Monday, 20 May 2013

Opportunity Lost

Most people who care would already know that Games Workshop has canceled its production of its Specialist games.
Apparently the speculated reasoning behind  this decision is that they were unprofitable. Now I don't have any idea how much it cost to produce, store and ship the diminished quantity of models they would sell to the public.
It must be significantly less then what they make out of their big three games Warhammer, Warhammer 40,000 and Lord of the Rings/Hobbit strategy battle game. Perhaps they think that redirecting their resources towards the big 3 will reap higher profit margins.
However there must be some money to be made, there has been a surge in the last ten years of other games companies moving in on GWs turf. Some of these companies compete directly with GW fan-base while others have moved into the margins that GW has abandoned.
Tiny cute 40k perfect for roleplay.

Spartan Games is a company that produces some very nice games.  Their three most popular are Uncharted seas, Firestorm Armada and Dystopian Wars and are very similar to three of GWs specialist games Man O' War, Battlefleet Gothic and Epic Armageddon. Spartan Games has not ripped off GamesWorkshop, their games are fully realised creations with their own unique rules and back-story. But would there have been room in the market had not GW abandoned its share of the customer base?

Another very popular GW specialist game is Blood Bowl and another Company that has found a receptive market in the space abandoned by GW is Mantic Games -  their DreadBall has become quite popular. I wonder if people will stay loyal to Blood Bowl when DreadBall has a slew of teams and with more on the way?
In the grim darkness of the far future
there is only gang war!
My last and favorite GamesWorkshop Specialist game is Necromunda.  I never got a chance to play but the time for that may still yet come. The image of Necro/Goth Punk gangs battling over turf in the twisting foundations of a hive like mega-city has haunted my dreams. It seams that the idea of a SiFi skirmish level game, dominated with dense terrain is a popular concept. There are numerous companies that compete for this sliver of the wargaming market, a pair of the notable are Corvus Belli that produce Infinity and the upcoming DeadZone by Mantic.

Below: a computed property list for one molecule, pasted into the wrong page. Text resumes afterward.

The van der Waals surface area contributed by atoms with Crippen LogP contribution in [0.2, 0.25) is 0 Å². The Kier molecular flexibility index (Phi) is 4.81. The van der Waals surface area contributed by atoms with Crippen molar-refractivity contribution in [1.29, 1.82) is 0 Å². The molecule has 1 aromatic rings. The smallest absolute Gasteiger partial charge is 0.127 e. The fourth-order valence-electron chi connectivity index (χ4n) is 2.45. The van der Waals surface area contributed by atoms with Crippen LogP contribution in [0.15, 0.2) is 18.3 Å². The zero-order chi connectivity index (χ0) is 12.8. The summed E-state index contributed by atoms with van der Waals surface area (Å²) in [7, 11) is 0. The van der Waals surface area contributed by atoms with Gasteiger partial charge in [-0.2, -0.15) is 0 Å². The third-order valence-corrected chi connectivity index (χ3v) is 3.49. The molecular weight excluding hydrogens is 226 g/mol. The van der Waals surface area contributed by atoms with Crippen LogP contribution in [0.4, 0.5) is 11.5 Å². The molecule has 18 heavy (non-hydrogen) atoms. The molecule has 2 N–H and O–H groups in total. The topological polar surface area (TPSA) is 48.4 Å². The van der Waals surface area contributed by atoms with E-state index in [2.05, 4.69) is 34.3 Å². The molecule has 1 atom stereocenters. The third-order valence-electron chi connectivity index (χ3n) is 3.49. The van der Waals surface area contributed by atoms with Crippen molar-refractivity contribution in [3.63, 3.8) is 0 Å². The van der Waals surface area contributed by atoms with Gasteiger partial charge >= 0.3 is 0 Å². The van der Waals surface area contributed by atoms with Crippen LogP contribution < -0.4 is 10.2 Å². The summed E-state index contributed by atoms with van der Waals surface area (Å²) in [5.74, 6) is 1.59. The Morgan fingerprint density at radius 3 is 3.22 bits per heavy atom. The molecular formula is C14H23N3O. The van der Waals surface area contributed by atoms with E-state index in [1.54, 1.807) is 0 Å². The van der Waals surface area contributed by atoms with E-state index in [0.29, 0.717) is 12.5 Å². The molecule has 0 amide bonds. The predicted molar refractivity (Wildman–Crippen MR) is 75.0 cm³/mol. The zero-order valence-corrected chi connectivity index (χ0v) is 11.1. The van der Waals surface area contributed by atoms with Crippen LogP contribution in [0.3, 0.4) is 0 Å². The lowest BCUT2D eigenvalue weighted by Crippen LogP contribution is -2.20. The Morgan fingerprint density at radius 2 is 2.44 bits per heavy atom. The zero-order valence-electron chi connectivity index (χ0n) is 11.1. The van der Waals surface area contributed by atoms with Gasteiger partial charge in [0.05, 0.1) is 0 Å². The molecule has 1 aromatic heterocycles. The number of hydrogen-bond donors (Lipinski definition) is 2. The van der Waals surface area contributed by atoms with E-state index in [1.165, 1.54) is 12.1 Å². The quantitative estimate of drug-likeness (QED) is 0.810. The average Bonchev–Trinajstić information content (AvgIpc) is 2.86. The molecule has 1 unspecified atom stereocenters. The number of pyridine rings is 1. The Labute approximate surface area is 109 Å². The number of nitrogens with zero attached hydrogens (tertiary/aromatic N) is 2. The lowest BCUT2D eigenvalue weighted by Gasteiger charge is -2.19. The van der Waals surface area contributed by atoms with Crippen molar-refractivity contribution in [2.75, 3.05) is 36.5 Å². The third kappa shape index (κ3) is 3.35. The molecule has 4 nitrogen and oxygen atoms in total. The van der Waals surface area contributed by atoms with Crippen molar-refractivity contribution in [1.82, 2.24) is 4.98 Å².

While the percentage of profits of these smaller and less popular games may be a lot less then the big 3 they also were never supported like the big three. Some were given new rules and campaign supplements and the odd WhiteDwarf article. But there was nothing like the host of new editions, rules revision, FAQs and the army book/codex system for faction specific updates. The specialist games also helped newer customers enter the hobby who would otherwise be excluded because of the high cost of starting one of the core games. I myself was lured in by playing HeroQuest and SpaceCrusade. Another aspect is the specialist games with their often radically different play-styles, which helped prevent gamers from getting burnt out or bored with the core systems.

The main reason I am currently upset is the Epic & Battlefleet miniatures work great for role-play especially since Rouge Trader has some nifty rules for spaceship, ground vehicle & aerial combat. Also one of the recent acquisitions of my players was an Aquila Lander. I have loved the unusual look of the Aquila and the utilitarian style of the Arvus Lighter since I first saw it on the Forge World site. I have longed for a reason to purchase one of each but it seems it has been removed from the Forge World site along with its more reasonable prices Epic scale incarnation.

So many links 

Wednesday, 15 May 2013

Roleplay & Gaming Aids